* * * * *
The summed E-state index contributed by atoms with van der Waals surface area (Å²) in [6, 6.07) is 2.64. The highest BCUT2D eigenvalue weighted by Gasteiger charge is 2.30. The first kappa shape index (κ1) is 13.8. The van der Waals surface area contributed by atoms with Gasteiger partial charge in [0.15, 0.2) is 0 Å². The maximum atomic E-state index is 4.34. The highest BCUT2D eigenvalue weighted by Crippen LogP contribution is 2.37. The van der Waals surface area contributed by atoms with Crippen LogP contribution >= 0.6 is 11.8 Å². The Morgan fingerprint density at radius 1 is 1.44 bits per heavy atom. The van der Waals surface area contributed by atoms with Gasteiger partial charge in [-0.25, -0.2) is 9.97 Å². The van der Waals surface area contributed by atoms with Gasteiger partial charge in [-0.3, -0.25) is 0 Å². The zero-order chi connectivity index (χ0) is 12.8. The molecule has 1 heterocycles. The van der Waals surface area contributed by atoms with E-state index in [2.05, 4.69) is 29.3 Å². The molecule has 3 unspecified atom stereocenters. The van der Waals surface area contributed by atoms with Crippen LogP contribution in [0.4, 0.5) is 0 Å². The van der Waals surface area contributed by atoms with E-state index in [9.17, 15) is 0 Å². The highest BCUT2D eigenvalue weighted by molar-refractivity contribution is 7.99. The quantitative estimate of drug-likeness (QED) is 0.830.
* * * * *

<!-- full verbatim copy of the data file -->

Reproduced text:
The summed E-state index contributed by atoms with van der Waals surface area (Å²) in [6, 6.07) is 2.64. The highest BCUT2D eigenvalue weighted by Gasteiger charge is 2.30. The first kappa shape index (κ1) is 13.8. The van der Waals surface area contributed by atoms with Gasteiger partial charge in [0.15, 0.2) is 0 Å². The maximum atomic E-state index is 4.34. The highest BCUT2D eigenvalue weighted by Crippen LogP contribution is 2.37. The van der Waals surface area contributed by atoms with Crippen LogP contribution >= 0.6 is 11.8 Å². The Morgan fingerprint density at radius 1 is 1.44 bits per heavy atom. The van der Waals surface area contributed by atoms with Gasteiger partial charge in [-0.25, -0.2) is 9.97 Å². The van der Waals surface area contributed by atoms with Gasteiger partial charge in [-0.3, -0.25) is 0 Å². The zero-order chi connectivity index (χ0) is 12.8. The molecule has 1 heterocycles. The van der Waals surface area contributed by atoms with E-state index in [2.05, 4.69) is 29.3 Å². The molecule has 3 unspecified atom stereocenters. The van der Waals surface area contributed by atoms with Crippen LogP contribution in [0.4, 0.5) is 0 Å². The van der Waals surface area contributed by atoms with E-state index in [9.17, 15) is 0 Å². The highest BCUT2D eigenvalue weighted by molar-refractivity contribution is 7.99. The quantitative estimate of drug-likeness (QED) is 0.830.